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Lecture 7 - Not because people irrational or clueless •...

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American Politics Spring 2006 Lecture 8 Deals and Dealmaking
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Making the Deal Stick Deals involving small groups. Mutually beneficial exchange Problem: costly, therefore incentive to renege. Common in Congress Explicit bargain: vote trades. Implicit bargain: scheduling, minority rights. Different from cooperation in large groups. Ability to monitor behavior. Marginal impact of cooperation large. Repeated interactions.
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The Prisoners’ Dilemma Suspect 2’s Choice Remain Silent Implicate (Cooperate) (Defect) Suspect 1’s Choice Remain Silent (Cooperate 1: Short Sentence 2: Short Sentence 1: Long Sentence 2: No Jail Time Implicate (Defect) 1: No Jail Time 2: Long Sentence 1: Mod. Sentence 2: Mod. Sentence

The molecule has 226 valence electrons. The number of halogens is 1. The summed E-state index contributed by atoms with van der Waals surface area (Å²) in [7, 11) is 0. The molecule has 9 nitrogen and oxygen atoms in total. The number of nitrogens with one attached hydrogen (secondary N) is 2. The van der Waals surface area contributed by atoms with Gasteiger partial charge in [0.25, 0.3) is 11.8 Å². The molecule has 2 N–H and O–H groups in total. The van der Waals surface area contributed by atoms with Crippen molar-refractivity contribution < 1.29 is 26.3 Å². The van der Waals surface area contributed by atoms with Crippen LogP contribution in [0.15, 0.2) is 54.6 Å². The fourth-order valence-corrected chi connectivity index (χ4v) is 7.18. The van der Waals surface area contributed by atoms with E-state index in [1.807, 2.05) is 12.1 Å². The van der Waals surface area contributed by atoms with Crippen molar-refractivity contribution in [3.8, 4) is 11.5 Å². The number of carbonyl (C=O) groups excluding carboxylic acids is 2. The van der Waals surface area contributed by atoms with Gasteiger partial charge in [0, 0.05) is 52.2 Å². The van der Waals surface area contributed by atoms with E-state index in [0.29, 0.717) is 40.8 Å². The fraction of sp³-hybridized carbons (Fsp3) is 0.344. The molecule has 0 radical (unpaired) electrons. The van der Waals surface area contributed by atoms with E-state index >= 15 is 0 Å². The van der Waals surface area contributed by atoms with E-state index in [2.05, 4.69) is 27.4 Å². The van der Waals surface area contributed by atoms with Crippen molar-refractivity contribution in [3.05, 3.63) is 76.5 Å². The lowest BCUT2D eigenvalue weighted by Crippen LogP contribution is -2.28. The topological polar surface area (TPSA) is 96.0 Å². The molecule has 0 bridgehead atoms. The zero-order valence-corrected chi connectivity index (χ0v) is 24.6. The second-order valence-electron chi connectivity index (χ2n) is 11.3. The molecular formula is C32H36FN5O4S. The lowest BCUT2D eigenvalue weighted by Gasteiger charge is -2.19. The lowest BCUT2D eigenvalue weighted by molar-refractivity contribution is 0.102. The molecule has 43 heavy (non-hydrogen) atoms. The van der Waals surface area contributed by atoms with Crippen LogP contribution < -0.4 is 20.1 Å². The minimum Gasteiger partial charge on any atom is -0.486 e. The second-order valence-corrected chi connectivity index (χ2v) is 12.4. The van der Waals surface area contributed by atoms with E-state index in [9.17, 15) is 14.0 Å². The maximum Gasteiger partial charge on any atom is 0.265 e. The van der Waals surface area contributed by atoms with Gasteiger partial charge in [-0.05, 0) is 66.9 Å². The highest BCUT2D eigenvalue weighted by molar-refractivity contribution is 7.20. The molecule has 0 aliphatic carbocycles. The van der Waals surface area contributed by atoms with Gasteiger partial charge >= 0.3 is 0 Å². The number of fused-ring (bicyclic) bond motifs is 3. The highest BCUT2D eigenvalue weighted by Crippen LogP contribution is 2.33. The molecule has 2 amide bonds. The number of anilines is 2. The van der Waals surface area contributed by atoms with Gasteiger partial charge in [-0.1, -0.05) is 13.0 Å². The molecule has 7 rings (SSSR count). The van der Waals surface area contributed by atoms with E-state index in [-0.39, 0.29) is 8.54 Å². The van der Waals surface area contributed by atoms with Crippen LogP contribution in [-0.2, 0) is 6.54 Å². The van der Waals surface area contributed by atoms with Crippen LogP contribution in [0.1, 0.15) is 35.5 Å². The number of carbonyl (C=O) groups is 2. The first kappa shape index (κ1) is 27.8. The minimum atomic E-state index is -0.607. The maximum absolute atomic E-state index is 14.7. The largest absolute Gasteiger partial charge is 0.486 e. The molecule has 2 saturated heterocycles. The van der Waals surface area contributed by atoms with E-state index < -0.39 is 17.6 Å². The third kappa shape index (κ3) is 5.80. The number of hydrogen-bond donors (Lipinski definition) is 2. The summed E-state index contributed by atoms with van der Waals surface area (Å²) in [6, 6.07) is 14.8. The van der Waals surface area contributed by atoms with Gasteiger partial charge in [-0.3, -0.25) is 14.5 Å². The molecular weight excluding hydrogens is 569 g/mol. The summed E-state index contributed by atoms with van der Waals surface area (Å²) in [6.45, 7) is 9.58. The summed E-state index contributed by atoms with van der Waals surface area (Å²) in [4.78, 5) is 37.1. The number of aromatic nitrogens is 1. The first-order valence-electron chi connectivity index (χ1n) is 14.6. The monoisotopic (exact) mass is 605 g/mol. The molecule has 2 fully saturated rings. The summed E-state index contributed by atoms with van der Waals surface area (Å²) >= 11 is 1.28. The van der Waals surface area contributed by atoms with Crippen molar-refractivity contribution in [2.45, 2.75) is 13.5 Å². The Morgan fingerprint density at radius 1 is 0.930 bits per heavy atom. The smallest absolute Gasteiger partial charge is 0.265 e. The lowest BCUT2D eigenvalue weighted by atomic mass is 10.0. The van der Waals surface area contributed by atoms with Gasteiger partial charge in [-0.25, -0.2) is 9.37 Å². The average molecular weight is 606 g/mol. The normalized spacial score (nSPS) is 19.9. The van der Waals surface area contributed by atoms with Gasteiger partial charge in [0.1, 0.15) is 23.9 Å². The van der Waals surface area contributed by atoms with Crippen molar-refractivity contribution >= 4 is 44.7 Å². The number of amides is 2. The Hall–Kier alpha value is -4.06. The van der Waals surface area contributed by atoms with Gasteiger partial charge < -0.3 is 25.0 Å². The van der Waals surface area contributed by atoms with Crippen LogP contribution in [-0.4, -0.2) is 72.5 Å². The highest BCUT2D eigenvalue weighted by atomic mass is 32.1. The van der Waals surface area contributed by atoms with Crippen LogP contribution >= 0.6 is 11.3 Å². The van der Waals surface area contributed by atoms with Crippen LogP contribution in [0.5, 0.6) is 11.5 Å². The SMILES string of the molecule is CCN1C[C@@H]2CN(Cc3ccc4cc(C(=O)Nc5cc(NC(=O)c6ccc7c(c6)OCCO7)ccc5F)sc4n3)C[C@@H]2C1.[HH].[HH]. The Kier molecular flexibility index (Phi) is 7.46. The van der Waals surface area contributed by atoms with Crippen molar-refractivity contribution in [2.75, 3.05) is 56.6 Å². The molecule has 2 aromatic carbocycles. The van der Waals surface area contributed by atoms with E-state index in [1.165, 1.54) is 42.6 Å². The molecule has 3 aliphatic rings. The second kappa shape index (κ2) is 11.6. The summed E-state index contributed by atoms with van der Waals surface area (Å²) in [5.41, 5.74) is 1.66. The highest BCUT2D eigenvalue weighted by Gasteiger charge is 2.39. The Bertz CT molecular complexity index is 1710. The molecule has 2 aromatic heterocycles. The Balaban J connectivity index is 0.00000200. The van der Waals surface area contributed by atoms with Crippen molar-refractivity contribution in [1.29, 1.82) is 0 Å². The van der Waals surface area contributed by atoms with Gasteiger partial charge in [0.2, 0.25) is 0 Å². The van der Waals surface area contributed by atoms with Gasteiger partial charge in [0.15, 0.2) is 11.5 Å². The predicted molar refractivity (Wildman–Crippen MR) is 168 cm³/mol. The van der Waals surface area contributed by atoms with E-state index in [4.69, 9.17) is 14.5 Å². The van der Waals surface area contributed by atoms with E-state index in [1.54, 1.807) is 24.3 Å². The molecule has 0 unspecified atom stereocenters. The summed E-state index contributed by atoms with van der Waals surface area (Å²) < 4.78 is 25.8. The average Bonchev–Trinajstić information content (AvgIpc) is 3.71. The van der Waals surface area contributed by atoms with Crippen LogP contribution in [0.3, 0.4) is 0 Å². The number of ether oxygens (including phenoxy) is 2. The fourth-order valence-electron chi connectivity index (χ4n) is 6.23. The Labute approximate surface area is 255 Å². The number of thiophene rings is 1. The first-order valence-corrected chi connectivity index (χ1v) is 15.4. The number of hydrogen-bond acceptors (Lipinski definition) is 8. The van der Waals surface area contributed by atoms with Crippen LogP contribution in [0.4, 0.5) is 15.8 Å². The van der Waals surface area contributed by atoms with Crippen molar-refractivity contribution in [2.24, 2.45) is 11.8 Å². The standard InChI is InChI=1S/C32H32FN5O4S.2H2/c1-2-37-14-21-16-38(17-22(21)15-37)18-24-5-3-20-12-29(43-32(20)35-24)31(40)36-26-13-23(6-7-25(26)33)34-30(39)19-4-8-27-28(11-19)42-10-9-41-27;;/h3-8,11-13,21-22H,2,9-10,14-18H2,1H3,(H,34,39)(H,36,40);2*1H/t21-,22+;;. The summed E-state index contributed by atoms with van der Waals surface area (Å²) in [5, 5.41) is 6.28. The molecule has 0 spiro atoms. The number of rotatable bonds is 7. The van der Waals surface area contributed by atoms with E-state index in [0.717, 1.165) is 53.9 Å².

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What’s the “Dilemma?” Deals are easy to make, hard to carry out. “There should be a law against such games!” Why is cooperation so hard. Binding promises impossible. No third-party guarantees.
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Unformatted text preview: Not because people irrational or clueless. • But we see cooperation in Congress and elsewhere. Why? Why Cooperation Happens: “The Shadow of the Future” • Repeat play: current interaction one of many. • Trigger strategies: reciprocate cooperation, punish defection. – “To get along, go along.” • Reputations: never deal with someone who has reneged on a deal with someone else. – “You don’t have to make deals, but you have to carry out the deals you make.” Implications • Cooperation born of interest, not goodwill. – Legislators do favors because they expect them in return. – Punishments exist, but rarely used – not needed. • Explains why the minority party gets some of what it wants. • Explains why “outsiders” have tough time in political life. • Suggests need to distinguish conflictual rhetoric from underlying cooperation....
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